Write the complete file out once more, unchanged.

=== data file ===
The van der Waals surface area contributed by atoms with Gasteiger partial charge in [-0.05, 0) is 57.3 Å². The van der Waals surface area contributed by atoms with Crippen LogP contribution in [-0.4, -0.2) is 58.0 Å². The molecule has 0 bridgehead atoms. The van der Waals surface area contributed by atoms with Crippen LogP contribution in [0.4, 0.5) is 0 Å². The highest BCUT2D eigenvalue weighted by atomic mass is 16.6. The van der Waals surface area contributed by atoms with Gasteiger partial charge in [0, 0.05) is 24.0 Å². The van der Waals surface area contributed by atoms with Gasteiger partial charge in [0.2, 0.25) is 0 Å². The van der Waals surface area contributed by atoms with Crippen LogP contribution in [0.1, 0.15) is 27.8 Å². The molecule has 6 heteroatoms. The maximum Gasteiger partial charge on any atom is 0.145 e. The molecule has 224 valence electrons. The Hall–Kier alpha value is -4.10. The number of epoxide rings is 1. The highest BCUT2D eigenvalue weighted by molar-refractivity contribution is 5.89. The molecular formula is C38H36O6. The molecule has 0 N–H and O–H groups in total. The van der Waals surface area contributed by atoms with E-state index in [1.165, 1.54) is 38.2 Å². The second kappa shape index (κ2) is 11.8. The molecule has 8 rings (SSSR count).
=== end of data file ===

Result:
The van der Waals surface area contributed by atoms with Gasteiger partial charge in [-0.05, 0) is 57.3 Å². The van der Waals surface area contributed by atoms with Crippen LogP contribution in [-0.4, -0.2) is 58.0 Å². The molecule has 0 bridgehead atoms. The van der Waals surface area contributed by atoms with Crippen LogP contribution in [0.4, 0.5) is 0 Å². The highest BCUT2D eigenvalue weighted by atomic mass is 16.6. The van der Waals surface area contributed by atoms with Gasteiger partial charge in [0, 0.05) is 24.0 Å². The van der Waals surface area contributed by atoms with Gasteiger partial charge in [0.2, 0.25) is 0 Å². The van der Waals surface area contributed by atoms with Crippen LogP contribution in [0.1, 0.15) is 27.8 Å². The molecule has 6 heteroatoms. The maximum Gasteiger partial charge on any atom is 0.145 e. The molecule has 224 valence electrons. The Hall–Kier alpha value is -4.10. The number of epoxide rings is 1. The highest BCUT2D eigenvalue weighted by molar-refractivity contribution is 5.89. The molecular formula is C38H36O6. The molecule has 0 N–H and O–H groups in total. The van der Waals surface area contributed by atoms with E-state index in [1.165, 1.54) is 38.2 Å². The second kappa shape index (κ2) is 11.8. The molecule has 8 rings (SSSR count).